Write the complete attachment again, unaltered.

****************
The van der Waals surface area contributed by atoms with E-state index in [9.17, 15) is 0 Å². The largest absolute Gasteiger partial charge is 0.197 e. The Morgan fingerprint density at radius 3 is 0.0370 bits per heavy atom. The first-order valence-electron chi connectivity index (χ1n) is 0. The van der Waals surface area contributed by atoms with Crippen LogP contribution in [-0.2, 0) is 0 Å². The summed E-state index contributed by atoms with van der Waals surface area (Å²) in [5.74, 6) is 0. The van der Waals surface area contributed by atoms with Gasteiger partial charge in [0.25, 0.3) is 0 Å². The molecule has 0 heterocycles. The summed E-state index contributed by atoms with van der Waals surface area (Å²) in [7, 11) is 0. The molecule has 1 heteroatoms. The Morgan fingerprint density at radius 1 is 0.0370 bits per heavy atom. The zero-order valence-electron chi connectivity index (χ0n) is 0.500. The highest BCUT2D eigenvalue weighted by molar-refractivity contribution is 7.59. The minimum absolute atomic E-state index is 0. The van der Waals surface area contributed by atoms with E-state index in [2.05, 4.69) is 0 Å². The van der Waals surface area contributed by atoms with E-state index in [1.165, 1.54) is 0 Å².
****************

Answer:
The van der Waals surface area contributed by atoms with E-state index in [9.17, 15) is 0 Å². The largest absolute Gasteiger partial charge is 0.197 e. The Morgan fingerprint density at radius 3 is 0.0370 bits per heavy atom. The first-order valence-electron chi connectivity index (χ1n) is 0. The van der Waals surface area contributed by atoms with Crippen LogP contribution in [-0.2, 0) is 0 Å². The summed E-state index contributed by atoms with van der Waals surface area (Å²) in [5.74, 6) is 0. The van der Waals surface area contributed by atoms with Gasteiger partial charge in [0.25, 0.3) is 0 Å². The molecule has 0 heterocycles. The summed E-state index contributed by atoms with van der Waals surface area (Å²) in [7, 11) is 0. The molecule has 1 heteroatoms. The Morgan fingerprint density at radius 1 is 0.0370 bits per heavy atom. The zero-order valence-electron chi connectivity index (χ0n) is 0.500. The highest BCUT2D eigenvalue weighted by molar-refractivity contribution is 7.59. The minimum absolute atomic E-state index is 0. The van der Waals surface area contributed by atoms with E-state index in [2.05, 4.69) is 0 Å². The van der Waals surface area contributed by atoms with E-state index in [1.165, 1.54) is 0 Å².